Volcanism at Koko Crater

Figure 1. The study area at the SE tip of Oahu (beneath arrow in inset map) is indicated by the white ellipse. Note the sharp topographic scarp indicated by red shading in the inset; this is the SW rim of the Ko’olau volcano, which split in two. Hanauma Bay and Koko Crater are dormant tuff cones, where ash and some lava erupted as part of the larger Ko’olau volcano. They were active sometime between ~200 and 50 Ky (thousand years).

This was a great opportunity to examine geologically recent (less than 1 my old), large-scale volcanism up close. I’ve seen small cinder cones in northern Arizona that are part of the San Francisco volcanic field, but they were small enough to be surmounted in a couple of minutes; other volcanoes I have seen were either huge (entire mountains) or so old that they were unrecognizable. Koko Crater is a perfect fit. It is 1200 feet high and young enough to preserve a range of volcaniclastic textures, yet easily accessible from a safe parking area.

Figure 2. Summary of volcanism on Oahu. Koko Crater is indicated by the black circle in panel C; it was created during the rejuvenation stage of the Ko’olau volcano (outlined in green in plate A). We visited the central caldera of this massive complex in a previous post, and we’ll see it again later.
Figure 3. Photo looking north at the base of Koko crater (see Fig. 1). The ash, tephra, and some lava met the Pacific Ocean here and formed a lunar landscape consisting of wave cut platforms (flat areas in mid-image), boulders of every size, and sediment ranging from sand to clay.
Figure 4. View looking NW, showing the steep slope of the cone, capped with what looks like a lava flow. Note the tumultuous appearance of the exposed rock in the middle of the photo. Ash and lava (all volcaniclastic sediments) fill low spots, like streams and valleys, before forming flat layers. This results in a chaotic assemblage of intercalated ash, large chunks of lava, and lava flows.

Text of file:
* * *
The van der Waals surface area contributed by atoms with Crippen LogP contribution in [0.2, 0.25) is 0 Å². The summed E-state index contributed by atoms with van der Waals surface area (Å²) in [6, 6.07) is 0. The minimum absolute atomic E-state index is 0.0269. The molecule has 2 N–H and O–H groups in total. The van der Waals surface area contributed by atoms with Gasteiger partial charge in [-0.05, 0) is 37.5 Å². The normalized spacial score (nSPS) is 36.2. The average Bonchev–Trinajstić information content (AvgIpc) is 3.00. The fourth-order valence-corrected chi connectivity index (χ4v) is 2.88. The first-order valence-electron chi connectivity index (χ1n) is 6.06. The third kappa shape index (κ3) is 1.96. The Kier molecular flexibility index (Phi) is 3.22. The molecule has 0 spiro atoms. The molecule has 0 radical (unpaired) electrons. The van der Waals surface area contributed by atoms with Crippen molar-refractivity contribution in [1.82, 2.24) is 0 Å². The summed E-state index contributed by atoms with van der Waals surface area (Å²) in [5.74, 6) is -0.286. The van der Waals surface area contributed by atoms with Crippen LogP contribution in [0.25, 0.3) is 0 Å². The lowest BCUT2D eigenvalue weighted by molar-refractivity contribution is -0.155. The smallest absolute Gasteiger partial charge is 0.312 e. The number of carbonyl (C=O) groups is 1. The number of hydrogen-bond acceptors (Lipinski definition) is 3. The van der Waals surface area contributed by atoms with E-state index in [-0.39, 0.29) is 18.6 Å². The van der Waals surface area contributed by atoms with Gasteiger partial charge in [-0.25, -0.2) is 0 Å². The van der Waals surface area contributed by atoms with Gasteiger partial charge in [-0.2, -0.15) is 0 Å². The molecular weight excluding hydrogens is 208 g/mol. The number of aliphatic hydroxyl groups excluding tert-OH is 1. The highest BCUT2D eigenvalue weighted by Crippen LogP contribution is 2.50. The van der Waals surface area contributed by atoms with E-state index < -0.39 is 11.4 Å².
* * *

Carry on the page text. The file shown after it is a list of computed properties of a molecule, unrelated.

Figure 5. This photo shows horizontally layered ash beds to the left, truncated by what may have been a valley, that filled with younger ash which weathered much faster (the reddish appearance is caused by the oxidation of iron). Another factor is the cumulative effect of water running down any channel, enlarging it and focusing its powerful chemical impacts. Every fracture or weak point in the tephra layers would have been taken advantage of by water, the best acid nature ever invented.

Field Relations

Figures 3 through 5 show us the lay of the land, but we have to get a bigger picture to understand what we’re looking at; and that is difficult in such an immense landscape. I will try.

Figure 6. View towards the west at the base of the Koko Crater (see Fig. 1 for location). The capping lava? flow seen in Fig. 4 is visible in the upper left; note the steep slop upon which it erupted. The scale of this image is shown by the people circled in blue. The lines, labeled “1”, “2”, and “3” are representative of structural trends (i.e. strike and dip) seen in the volcanic layers comprising the tuff cone.